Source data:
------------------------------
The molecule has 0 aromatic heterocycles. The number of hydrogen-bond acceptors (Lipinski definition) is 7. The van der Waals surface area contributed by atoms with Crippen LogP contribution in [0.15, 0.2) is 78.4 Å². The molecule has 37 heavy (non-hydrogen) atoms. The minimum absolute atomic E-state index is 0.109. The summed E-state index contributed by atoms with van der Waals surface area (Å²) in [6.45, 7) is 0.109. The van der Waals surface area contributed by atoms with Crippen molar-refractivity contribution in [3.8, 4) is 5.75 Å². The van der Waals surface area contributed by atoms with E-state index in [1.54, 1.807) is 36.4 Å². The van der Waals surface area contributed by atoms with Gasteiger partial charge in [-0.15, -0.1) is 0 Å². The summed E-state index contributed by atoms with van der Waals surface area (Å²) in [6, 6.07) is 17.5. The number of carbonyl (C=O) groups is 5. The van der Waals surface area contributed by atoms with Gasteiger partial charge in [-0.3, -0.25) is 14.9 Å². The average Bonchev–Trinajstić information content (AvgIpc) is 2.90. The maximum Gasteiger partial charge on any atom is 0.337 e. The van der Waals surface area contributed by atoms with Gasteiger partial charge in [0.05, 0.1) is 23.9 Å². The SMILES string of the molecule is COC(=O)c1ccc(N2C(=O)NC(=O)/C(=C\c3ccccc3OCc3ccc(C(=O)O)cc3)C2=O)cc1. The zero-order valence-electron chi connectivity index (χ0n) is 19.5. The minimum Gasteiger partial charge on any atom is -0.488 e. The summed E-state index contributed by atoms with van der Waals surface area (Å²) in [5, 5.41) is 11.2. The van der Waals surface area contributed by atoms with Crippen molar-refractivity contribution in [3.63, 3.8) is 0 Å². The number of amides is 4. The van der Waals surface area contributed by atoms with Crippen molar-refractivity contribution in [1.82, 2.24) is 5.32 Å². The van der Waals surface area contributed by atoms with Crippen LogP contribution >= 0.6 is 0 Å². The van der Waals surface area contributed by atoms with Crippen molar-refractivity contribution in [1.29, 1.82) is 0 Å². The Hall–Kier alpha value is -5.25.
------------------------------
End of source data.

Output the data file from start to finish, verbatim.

The molecule has 0 aromatic heterocycles. The number of hydrogen-bond acceptors (Lipinski definition) is 7. The van der Waals surface area contributed by atoms with Crippen LogP contribution in [0.15, 0.2) is 78.4 Å². The molecule has 37 heavy (non-hydrogen) atoms. The minimum absolute atomic E-state index is 0.109. The summed E-state index contributed by atoms with van der Waals surface area (Å²) in [6.45, 7) is 0.109. The van der Waals surface area contributed by atoms with Crippen molar-refractivity contribution in [3.8, 4) is 5.75 Å². The van der Waals surface area contributed by atoms with E-state index in [1.54, 1.807) is 36.4 Å². The van der Waals surface area contributed by atoms with Gasteiger partial charge in [-0.15, -0.1) is 0 Å². The summed E-state index contributed by atoms with van der Waals surface area (Å²) in [6, 6.07) is 17.5. The number of carbonyl (C=O) groups is 5. The van der Waals surface area contributed by atoms with Gasteiger partial charge in [-0.3, -0.25) is 14.9 Å². The average Bonchev–Trinajstić information content (AvgIpc) is 2.90. The maximum Gasteiger partial charge on any atom is 0.337 e. The van der Waals surface area contributed by atoms with Gasteiger partial charge in [0.05, 0.1) is 23.9 Å². The SMILES string of the molecule is COC(=O)c1ccc(N2C(=O)NC(=O)/C(=C\c3ccccc3OCc3ccc(C(=O)O)cc3)C2=O)cc1. The zero-order valence-electron chi connectivity index (χ0n) is 19.5. The minimum Gasteiger partial charge on any atom is -0.488 e. The summed E-state index contributed by atoms with van der Waals surface area (Å²) in [5, 5.41) is 11.2. The van der Waals surface area contributed by atoms with Crippen molar-refractivity contribution in [3.63, 3.8) is 0 Å². The number of amides is 4. The van der Waals surface area contributed by atoms with Crippen molar-refractivity contribution in [1.82, 2.24) is 5.32 Å². The van der Waals surface area contributed by atoms with Crippen LogP contribution >= 0.6 is 0 Å². The van der Waals surface area contributed by atoms with Crippen molar-refractivity contribution in [1.29, 1.82) is 0 Å². The Hall–Kier alpha value is -5.25.